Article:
The prophet Zephaniah (3:12) identifies the needed inner attitude that would keep us on the mountaintop at the feet of Jesus as humility. “But I will leave as a remnant in your midst a people humble and lowly, Who shall take refuge in the name of the LORD.

Humility is the most indispensible “ingredient” of discipleship. It was first the disposition that prompted the “Son of God” to become “Son of Man” and come to earth to serve rather than to be served and to give his life in ransom of the many. Humility allows us to be better receptive of God’s wisdom rather than listening to Jesus halfheartedly as people already favoring the foolish and superficial ways of the world and sympathizing with what it proposes, relentlessly, as sure paths to fleeting blessedness and happiness. Humility enables us to see genuine blessedness as our being the “loving targets” of the Father’s generosity.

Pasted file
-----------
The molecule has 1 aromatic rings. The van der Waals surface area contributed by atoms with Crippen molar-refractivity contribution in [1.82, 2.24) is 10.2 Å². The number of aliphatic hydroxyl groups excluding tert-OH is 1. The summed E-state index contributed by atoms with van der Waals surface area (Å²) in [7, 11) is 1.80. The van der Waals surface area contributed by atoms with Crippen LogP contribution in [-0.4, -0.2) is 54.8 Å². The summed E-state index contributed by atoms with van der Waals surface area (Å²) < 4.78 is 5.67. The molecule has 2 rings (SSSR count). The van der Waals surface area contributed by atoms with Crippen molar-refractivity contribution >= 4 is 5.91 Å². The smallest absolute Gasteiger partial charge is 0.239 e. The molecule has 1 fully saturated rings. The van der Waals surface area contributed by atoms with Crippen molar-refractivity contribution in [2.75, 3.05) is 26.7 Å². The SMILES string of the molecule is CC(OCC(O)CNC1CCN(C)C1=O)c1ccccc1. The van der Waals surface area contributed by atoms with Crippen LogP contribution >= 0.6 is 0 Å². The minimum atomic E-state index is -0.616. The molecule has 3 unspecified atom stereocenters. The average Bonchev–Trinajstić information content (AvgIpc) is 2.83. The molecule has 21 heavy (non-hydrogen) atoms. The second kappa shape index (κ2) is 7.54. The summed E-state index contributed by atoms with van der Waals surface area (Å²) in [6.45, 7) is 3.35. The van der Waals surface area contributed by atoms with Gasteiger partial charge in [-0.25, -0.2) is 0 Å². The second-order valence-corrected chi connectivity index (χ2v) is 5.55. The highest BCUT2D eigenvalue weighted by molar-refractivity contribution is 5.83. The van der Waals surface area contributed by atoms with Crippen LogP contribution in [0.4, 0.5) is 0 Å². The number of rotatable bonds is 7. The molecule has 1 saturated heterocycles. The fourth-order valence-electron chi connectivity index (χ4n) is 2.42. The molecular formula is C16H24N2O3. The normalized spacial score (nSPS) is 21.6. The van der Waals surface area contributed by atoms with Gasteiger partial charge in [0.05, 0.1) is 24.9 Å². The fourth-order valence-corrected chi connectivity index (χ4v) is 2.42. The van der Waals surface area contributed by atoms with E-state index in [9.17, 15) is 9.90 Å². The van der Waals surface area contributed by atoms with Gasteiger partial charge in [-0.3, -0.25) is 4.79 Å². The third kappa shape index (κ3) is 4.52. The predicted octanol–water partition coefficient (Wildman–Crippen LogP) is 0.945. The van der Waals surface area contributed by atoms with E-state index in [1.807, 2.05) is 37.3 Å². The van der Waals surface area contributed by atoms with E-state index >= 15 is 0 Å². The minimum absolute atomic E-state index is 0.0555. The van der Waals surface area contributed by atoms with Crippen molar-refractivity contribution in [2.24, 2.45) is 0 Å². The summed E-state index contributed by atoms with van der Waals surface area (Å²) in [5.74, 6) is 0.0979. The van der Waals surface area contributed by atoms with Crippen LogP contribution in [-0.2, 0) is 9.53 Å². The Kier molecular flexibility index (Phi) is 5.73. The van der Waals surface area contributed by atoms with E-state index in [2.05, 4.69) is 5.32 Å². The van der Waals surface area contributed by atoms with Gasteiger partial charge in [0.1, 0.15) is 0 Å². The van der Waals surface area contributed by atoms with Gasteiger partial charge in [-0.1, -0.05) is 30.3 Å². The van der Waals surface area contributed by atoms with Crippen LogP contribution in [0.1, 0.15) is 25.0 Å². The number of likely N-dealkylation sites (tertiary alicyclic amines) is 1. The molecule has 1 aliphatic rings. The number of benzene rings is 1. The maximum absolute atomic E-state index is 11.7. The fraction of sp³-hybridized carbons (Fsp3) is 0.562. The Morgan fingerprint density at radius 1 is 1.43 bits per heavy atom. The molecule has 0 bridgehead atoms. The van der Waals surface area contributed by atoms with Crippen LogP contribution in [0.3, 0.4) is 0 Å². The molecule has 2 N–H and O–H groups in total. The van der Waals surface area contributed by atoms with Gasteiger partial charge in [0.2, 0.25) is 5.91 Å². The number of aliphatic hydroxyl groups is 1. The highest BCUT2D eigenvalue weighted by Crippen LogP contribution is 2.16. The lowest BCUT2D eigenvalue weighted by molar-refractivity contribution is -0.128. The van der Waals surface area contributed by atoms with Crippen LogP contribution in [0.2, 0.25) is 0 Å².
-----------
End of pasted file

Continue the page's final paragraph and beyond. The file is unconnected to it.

If, in the quiet of our inner room, we go over our life thus far and we let the Holy Spirit help us, we would picture blessedness as awareness that we live and move and have our being in the Father’s divine “spotlights.” Hence, blessedness would be seen as the Father’s uninterrupted pouring of his divine life on us to make us thoroughly blessed. Eventually, the more open our minds and hearts are to Jesus’ teachings, the more serene we would become and the more beneficial would be for us this knowledge of being blessed.